Terms & Definitions:
How is a person picked to be the responsible person for a deceased person’s assests?
A deceased person’s(decedent) assets become their Estate. By law, if the person has not transferred those assets in their lifetime (i.e., either by trust, gifting, or joint tenancy, among several other options). The responsible person is either designated in the Will or has priority under the law, (the spouse first, if no spouse, then the child or children of the deceased); or by agreement between the interested parties. If the parties can’t agree, a judge will appoint. A decedent’s Estate must be probated in Court, if it is over a certain value, and holds assets. A trust is a mechanism which Estate Planners utilize to avoid probating assets in Court.
Can a person use a power of attorney to take control of person’s assets before or after they have died?
No, a power of attorney is used to assist and help a person with their financial affairs, not to take assets to benefit the individual who holds the power. Moreover, a power of attorney becomes invalid once the person who gave it dies.
What is a will?
A written document that controls the division of an estate for a decedent advising the court once a person has died who should receive certain assets. A will can either be typed and signed by two witnesses or holographic. A holographic will is handwritten by the person who died and dated.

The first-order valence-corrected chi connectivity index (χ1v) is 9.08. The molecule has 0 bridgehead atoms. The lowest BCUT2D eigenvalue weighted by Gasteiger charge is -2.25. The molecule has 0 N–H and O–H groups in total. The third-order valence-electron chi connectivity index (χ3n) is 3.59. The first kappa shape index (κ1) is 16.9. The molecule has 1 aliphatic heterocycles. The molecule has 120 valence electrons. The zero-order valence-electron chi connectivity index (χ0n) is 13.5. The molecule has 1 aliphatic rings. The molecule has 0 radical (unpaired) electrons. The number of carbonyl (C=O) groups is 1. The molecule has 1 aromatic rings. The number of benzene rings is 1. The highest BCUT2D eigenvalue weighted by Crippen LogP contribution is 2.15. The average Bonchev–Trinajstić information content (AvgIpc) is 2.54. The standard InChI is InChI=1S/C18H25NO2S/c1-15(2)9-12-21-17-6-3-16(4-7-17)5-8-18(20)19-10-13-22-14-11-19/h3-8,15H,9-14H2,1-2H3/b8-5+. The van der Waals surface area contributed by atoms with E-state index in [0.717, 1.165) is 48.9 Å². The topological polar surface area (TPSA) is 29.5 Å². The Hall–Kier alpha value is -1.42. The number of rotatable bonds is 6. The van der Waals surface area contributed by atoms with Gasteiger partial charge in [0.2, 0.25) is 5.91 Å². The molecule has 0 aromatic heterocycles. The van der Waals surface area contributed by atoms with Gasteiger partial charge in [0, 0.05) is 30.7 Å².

What happens when a person dies without a will, but leaves property in their name?
The probate court follows the state law which gives priority on who gets what. A spouse has first priority, subject to statutory limitations, and then the children share in a portion of the estate. If there is no spouse or children, the law divides the estate under the intestacy statute. Intestacy is an estate not controlled by a will.
What is probate?
A process where the assets of someone who has died are administrated through a court and overseen by a judge, both for people who died with a will or without a will. It includes gathering the assets, paying the creditors, and eventually distributing money to heirs.
What are jointly held assets?
Assets (property) that is owned by more than one person. Merely holding something “joint” does not always mean the property will belong to the survivor. When titling something “joint”, it should also say “joint tenants with rights of survivorship”, to insure that the survivor owns 100% of the asset.
What is “tenants in common”?
It is a form of ownership that allows the share of the person who dies, to be passed on to his or her estate.
What is a trust and who is a trustee?
A legal document created by a “settlor” that manages property on behalf of one or more persons, whether living or deceased. A trustee is a person or persons appointed by the settlor of the trust to manage the affairs of the trust as decided and specified in the trust by the settlor.
Oakland County Probate Court
Livingston County Probate Court
Genesee County Probate Court